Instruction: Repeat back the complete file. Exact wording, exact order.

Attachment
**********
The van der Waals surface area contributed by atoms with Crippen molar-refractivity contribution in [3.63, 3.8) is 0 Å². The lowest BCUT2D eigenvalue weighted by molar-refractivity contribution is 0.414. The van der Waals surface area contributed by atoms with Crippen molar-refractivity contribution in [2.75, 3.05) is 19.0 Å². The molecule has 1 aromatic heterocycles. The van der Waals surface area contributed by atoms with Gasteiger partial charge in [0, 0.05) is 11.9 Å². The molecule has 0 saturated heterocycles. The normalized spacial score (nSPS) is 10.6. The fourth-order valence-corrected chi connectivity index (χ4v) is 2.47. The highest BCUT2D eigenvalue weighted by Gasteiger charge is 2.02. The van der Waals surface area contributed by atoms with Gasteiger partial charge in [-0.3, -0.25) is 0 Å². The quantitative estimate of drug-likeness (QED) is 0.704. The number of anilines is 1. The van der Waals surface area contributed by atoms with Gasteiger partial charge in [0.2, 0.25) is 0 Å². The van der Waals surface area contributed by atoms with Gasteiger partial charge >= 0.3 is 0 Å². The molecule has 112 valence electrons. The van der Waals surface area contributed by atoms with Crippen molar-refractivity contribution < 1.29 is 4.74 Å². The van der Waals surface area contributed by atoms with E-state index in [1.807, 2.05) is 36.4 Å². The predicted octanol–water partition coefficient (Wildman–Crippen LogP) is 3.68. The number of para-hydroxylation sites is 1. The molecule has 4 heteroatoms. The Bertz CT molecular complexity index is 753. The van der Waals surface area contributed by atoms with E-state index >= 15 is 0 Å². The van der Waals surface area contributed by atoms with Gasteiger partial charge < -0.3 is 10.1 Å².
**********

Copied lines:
The van der Waals surface area contributed by atoms with Crippen molar-refractivity contribution in [3.63, 3.8) is 0 Å². The lowest BCUT2D eigenvalue weighted by molar-refractivity contribution is 0.414. The van der Waals surface area contributed by atoms with Crippen molar-refractivity contribution in [2.75, 3.05) is 19.0 Å². The molecule has 1 aromatic heterocycles. The van der Waals surface area contributed by atoms with Gasteiger partial charge in [0, 0.05) is 11.9 Å². The molecule has 0 saturated heterocycles. The normalized spacial score (nSPS) is 10.6. The fourth-order valence-corrected chi connectivity index (χ4v) is 2.47. The highest BCUT2D eigenvalue weighted by Gasteiger charge is 2.02. The van der Waals surface area contributed by atoms with Gasteiger partial charge in [-0.3, -0.25) is 0 Å². The quantitative estimate of drug-likeness (QED) is 0.704. The number of anilines is 1. The van der Waals surface area contributed by atoms with Gasteiger partial charge in [0.2, 0.25) is 0 Å². The van der Waals surface area contributed by atoms with Gasteiger partial charge >= 0.3 is 0 Å². The molecule has 112 valence electrons. The van der Waals surface area contributed by atoms with Crippen molar-refractivity contribution < 1.29 is 4.74 Å². The van der Waals surface area contributed by atoms with E-state index in [1.807, 2.05) is 36.4 Å². The predicted octanol–water partition coefficient (Wildman–Crippen LogP) is 3.68. The number of para-hydroxylation sites is 1. The molecule has 4 heteroatoms. The Bertz CT molecular complexity index is 753. The van der Waals surface area contributed by atoms with E-state index >= 15 is 0 Å². The van der Waals surface area contributed by atoms with Gasteiger partial charge < -0.3 is 10.1 Å².